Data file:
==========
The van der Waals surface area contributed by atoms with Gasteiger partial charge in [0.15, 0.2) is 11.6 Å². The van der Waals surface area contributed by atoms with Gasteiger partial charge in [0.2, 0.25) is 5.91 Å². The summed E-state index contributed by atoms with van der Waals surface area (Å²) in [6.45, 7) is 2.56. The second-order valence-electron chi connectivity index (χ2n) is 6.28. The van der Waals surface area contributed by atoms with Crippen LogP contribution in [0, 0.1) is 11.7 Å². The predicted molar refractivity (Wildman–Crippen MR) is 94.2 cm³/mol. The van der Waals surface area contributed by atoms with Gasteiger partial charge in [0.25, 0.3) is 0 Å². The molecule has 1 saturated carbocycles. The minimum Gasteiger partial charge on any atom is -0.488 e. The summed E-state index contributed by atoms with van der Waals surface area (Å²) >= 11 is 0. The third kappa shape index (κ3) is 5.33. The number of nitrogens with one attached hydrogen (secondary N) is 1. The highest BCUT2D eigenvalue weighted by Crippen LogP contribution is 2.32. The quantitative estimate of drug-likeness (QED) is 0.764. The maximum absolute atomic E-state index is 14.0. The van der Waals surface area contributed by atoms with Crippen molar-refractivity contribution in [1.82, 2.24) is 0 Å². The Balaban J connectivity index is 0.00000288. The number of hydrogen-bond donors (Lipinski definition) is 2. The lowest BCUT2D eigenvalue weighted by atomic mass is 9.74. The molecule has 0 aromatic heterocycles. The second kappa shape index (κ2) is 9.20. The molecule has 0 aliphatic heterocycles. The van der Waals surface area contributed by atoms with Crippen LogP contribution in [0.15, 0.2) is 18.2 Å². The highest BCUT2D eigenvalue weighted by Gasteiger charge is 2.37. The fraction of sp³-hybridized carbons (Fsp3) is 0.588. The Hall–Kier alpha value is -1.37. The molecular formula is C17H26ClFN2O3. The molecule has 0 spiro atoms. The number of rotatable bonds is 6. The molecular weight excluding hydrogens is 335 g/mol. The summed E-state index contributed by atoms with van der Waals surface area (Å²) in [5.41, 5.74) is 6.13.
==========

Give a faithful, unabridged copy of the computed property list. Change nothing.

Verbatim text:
The van der Waals surface area contributed by atoms with Gasteiger partial charge in [0.15, 0.2) is 11.6 Å². The van der Waals surface area contributed by atoms with Gasteiger partial charge in [0.2, 0.25) is 5.91 Å². The summed E-state index contributed by atoms with van der Waals surface area (Å²) in [6.45, 7) is 2.56. The second-order valence-electron chi connectivity index (χ2n) is 6.28. The van der Waals surface area contributed by atoms with Crippen LogP contribution in [0, 0.1) is 11.7 Å². The predicted molar refractivity (Wildman–Crippen MR) is 94.2 cm³/mol. The van der Waals surface area contributed by atoms with Gasteiger partial charge in [0.25, 0.3) is 0 Å². The molecule has 1 saturated carbocycles. The minimum Gasteiger partial charge on any atom is -0.488 e. The summed E-state index contributed by atoms with van der Waals surface area (Å²) >= 11 is 0. The third kappa shape index (κ3) is 5.33. The number of nitrogens with one attached hydrogen (secondary N) is 1. The highest BCUT2D eigenvalue weighted by Crippen LogP contribution is 2.32. The quantitative estimate of drug-likeness (QED) is 0.764. The maximum absolute atomic E-state index is 14.0. The van der Waals surface area contributed by atoms with Crippen molar-refractivity contribution in [1.82, 2.24) is 0 Å². The Balaban J connectivity index is 0.00000288. The number of hydrogen-bond donors (Lipinski definition) is 2. The lowest BCUT2D eigenvalue weighted by atomic mass is 9.74. The molecule has 0 aromatic heterocycles. The second kappa shape index (κ2) is 9.20. The molecule has 0 aliphatic heterocycles. The van der Waals surface area contributed by atoms with Crippen LogP contribution in [0.15, 0.2) is 18.2 Å². The highest BCUT2D eigenvalue weighted by Gasteiger charge is 2.37. The fraction of sp³-hybridized carbons (Fsp3) is 0.588. The Hall–Kier alpha value is -1.37. The molecular formula is C17H26ClFN2O3. The molecule has 0 spiro atoms. The number of rotatable bonds is 6. The molecular weight excluding hydrogens is 335 g/mol. The summed E-state index contributed by atoms with van der Waals surface area (Å²) in [5.41, 5.74) is 6.13.